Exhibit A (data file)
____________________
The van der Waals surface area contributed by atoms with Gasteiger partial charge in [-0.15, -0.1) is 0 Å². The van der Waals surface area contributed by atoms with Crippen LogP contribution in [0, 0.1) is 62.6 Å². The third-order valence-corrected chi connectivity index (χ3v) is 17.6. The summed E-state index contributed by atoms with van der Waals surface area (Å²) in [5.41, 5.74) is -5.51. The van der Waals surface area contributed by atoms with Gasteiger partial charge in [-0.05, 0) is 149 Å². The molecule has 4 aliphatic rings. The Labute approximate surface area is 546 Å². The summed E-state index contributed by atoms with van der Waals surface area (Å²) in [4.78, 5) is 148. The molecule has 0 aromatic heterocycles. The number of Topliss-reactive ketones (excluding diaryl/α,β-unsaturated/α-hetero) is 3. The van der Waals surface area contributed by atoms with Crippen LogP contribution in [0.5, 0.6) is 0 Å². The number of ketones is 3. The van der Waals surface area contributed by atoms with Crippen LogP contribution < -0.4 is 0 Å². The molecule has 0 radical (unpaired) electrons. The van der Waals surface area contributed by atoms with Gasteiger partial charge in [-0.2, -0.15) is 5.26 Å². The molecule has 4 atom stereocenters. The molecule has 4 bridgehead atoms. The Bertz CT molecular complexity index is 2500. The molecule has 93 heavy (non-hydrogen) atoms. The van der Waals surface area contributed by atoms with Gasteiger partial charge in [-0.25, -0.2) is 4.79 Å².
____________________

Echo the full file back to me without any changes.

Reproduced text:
The van der Waals surface area contributed by atoms with Gasteiger partial charge in [-0.15, -0.1) is 0 Å². The van der Waals surface area contributed by atoms with Crippen LogP contribution in [0, 0.1) is 62.6 Å². The third-order valence-corrected chi connectivity index (χ3v) is 17.6. The summed E-state index contributed by atoms with van der Waals surface area (Å²) in [5.41, 5.74) is -5.51. The van der Waals surface area contributed by atoms with Gasteiger partial charge in [-0.05, 0) is 149 Å². The molecule has 4 aliphatic rings. The Labute approximate surface area is 546 Å². The summed E-state index contributed by atoms with van der Waals surface area (Å²) in [4.78, 5) is 148. The molecule has 0 aromatic heterocycles. The number of Topliss-reactive ketones (excluding diaryl/α,β-unsaturated/α-hetero) is 3. The van der Waals surface area contributed by atoms with Crippen LogP contribution in [0.5, 0.6) is 0 Å². The number of ketones is 3. The van der Waals surface area contributed by atoms with Crippen LogP contribution < -0.4 is 0 Å². The molecule has 0 radical (unpaired) electrons. The van der Waals surface area contributed by atoms with Gasteiger partial charge in [-0.2, -0.15) is 5.26 Å². The molecule has 4 atom stereocenters. The molecule has 4 bridgehead atoms. The Bertz CT molecular complexity index is 2500. The molecule has 93 heavy (non-hydrogen) atoms. The van der Waals surface area contributed by atoms with Gasteiger partial charge in [-0.25, -0.2) is 4.79 Å².